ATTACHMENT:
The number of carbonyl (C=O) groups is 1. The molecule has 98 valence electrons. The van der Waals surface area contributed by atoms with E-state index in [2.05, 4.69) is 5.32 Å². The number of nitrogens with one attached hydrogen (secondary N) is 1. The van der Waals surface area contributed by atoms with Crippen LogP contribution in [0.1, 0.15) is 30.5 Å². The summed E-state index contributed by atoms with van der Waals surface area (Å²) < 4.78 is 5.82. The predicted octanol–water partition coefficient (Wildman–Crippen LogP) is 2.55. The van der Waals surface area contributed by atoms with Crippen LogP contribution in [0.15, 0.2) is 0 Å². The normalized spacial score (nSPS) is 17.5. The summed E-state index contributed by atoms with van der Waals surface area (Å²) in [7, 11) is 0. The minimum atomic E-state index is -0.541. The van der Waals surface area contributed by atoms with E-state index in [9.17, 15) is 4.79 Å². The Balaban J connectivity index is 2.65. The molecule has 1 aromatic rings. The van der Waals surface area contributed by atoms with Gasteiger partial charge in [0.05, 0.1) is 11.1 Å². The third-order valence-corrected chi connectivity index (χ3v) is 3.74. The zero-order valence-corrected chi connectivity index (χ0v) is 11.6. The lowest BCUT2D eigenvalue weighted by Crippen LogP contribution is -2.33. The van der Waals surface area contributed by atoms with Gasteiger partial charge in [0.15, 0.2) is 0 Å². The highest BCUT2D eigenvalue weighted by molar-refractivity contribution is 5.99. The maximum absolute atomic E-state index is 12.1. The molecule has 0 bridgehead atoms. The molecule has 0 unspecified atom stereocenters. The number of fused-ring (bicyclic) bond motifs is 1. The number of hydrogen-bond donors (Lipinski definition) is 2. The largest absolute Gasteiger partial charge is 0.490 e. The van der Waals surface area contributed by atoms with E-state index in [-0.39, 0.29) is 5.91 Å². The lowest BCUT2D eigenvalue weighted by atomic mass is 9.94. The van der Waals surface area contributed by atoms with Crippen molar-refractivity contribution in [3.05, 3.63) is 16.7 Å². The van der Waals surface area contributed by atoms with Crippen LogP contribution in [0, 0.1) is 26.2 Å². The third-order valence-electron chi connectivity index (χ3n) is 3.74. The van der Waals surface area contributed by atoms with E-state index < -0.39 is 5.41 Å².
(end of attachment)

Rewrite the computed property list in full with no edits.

The number of carbonyl (C=O) groups is 1. The molecule has 98 valence electrons. The van der Waals surface area contributed by atoms with E-state index in [2.05, 4.69) is 5.32 Å². The number of nitrogens with one attached hydrogen (secondary N) is 1. The van der Waals surface area contributed by atoms with Crippen LogP contribution in [0.1, 0.15) is 30.5 Å². The summed E-state index contributed by atoms with van der Waals surface area (Å²) < 4.78 is 5.82. The predicted octanol–water partition coefficient (Wildman–Crippen LogP) is 2.55. The van der Waals surface area contributed by atoms with Crippen LogP contribution in [0.15, 0.2) is 0 Å². The normalized spacial score (nSPS) is 17.5. The summed E-state index contributed by atoms with van der Waals surface area (Å²) in [7, 11) is 0. The minimum atomic E-state index is -0.541. The van der Waals surface area contributed by atoms with E-state index in [9.17, 15) is 4.79 Å². The Balaban J connectivity index is 2.65. The molecule has 1 aromatic rings. The van der Waals surface area contributed by atoms with Gasteiger partial charge in [0.05, 0.1) is 11.1 Å². The third-order valence-corrected chi connectivity index (χ3v) is 3.74. The zero-order valence-corrected chi connectivity index (χ0v) is 11.6. The lowest BCUT2D eigenvalue weighted by Crippen LogP contribution is -2.33. The van der Waals surface area contributed by atoms with Gasteiger partial charge in [0.15, 0.2) is 0 Å². The highest BCUT2D eigenvalue weighted by molar-refractivity contribution is 5.99. The maximum absolute atomic E-state index is 12.1. The molecule has 0 bridgehead atoms. The molecule has 0 unspecified atom stereocenters. The number of fused-ring (bicyclic) bond motifs is 1. The number of hydrogen-bond donors (Lipinski definition) is 2. The largest absolute Gasteiger partial charge is 0.490 e. The van der Waals surface area contributed by atoms with E-state index in [-0.39, 0.29) is 5.91 Å². The lowest BCUT2D eigenvalue weighted by atomic mass is 9.94. The van der Waals surface area contributed by atoms with Crippen molar-refractivity contribution in [3.05, 3.63) is 16.7 Å². The van der Waals surface area contributed by atoms with Crippen LogP contribution in [0, 0.1) is 26.2 Å². The third-order valence-electron chi connectivity index (χ3n) is 3.74. The van der Waals surface area contributed by atoms with E-state index < -0.39 is 5.41 Å².